Insulin treatment in the elderly diabetic patient

Clin Geriatr Med. 1990 Nov;6(4):923-31.


Type II diabetes mellitus may affect as many as 20% of the elderly US population. In the absence of data to support the need to maintain a specific level of glucose beyond that necessary to relieve symptoms, choice of therapy is problematic. Clearly, supervised dietary therapy for the obese type II diabetic patient represents a safe and cost-effective treatment. For those patients who fail dietary therapy because they fail to lose weight or regain lost weight, or because blood glucose levels remain high despite weight loss, further therapy must be individualized. The only rational criteria for drug treatment supportable by currently available data are (1) persistent symptoms associated with hyperglycemia, (2) ketonuria in the unstressed state, and (3) certain cases of hyperlipidemia, especially with triglyceride levels greater than 1000 mg/dl. In these clinical settings, drug therapy is necessary to eliminate symptoms, prevent development of ketoacidosis, and reduce the risk of pancreatitis, respectively. Consideration of drug therapy should also be made in the case of very elevated blood glucose levels, even in the absence of symptoms, when dehydration and risk of severe hyperosmolarity exist. The issues regarding insulin versus sulfonylureas have not been examined specifically in the elderly population. Extrapolating from published studies that generally include patients older than 65 years leads to the following conclusions: Caution regarding adverse side effects of insulin (hypoglycemia, theoretic risk of hyperinsulinemia) and sulfonylureas (hypoglycemia, drug interactions, increased risk of cardiovascular death) must be balanced against the theoretic benefit of treatment in the absence of symptoms.(ABSTRACT TRUNCATED AT 250 WORDS)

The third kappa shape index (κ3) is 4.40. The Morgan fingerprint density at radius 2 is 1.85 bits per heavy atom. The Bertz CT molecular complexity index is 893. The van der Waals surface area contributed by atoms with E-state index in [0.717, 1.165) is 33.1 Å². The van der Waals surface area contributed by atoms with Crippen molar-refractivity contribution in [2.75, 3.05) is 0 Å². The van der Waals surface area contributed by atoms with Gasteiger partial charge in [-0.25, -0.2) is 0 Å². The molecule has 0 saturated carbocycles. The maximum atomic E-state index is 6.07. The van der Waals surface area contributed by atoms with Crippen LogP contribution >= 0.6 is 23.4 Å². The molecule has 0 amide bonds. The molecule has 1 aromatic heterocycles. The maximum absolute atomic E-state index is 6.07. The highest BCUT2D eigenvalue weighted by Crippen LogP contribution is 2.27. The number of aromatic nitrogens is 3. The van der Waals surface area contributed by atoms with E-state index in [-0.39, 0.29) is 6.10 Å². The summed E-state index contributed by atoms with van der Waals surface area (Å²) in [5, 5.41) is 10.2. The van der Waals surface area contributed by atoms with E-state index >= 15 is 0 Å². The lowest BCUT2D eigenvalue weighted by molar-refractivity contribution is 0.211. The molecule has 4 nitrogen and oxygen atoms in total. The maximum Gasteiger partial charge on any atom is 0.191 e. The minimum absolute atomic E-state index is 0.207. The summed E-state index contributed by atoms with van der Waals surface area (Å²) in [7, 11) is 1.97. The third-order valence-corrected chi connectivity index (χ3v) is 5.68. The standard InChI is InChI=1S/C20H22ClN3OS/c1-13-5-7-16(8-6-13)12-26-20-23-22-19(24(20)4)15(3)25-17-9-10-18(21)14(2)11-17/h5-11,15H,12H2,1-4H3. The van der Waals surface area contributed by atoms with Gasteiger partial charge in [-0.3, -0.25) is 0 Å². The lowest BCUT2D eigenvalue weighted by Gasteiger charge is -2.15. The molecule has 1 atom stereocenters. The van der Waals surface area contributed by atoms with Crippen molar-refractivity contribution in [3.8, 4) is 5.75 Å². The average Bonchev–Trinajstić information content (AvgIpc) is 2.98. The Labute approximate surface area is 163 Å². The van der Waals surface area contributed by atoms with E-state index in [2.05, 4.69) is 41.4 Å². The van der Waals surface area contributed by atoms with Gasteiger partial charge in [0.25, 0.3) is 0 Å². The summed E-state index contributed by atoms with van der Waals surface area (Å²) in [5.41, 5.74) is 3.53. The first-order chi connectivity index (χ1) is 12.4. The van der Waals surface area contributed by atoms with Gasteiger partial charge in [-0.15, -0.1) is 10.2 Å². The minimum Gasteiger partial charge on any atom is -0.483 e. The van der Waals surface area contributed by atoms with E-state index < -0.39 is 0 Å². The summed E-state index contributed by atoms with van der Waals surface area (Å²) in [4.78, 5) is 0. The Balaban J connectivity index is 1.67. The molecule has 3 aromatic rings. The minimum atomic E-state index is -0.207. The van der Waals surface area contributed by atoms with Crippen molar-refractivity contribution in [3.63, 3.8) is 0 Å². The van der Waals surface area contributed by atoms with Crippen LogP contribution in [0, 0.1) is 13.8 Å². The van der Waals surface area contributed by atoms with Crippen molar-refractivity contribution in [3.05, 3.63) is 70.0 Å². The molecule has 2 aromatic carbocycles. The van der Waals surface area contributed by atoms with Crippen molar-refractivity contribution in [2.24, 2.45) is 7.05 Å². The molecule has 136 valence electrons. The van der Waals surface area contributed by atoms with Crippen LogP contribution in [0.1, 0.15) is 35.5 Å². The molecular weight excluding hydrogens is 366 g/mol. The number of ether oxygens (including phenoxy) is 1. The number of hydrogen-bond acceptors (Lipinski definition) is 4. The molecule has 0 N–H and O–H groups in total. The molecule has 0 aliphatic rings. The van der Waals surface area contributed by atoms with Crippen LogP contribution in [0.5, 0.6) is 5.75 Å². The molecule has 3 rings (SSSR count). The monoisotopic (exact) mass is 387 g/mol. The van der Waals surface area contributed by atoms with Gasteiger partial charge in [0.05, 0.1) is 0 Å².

Publication types

  • Review

MeSH terms

  • Aged
  • Diabetes Mellitus, Type 2 / drug therapy*
  • Diabetes Mellitus, Type 2 / physiopathology
  • Humans
  • Insulin / therapeutic use*


  • Insulin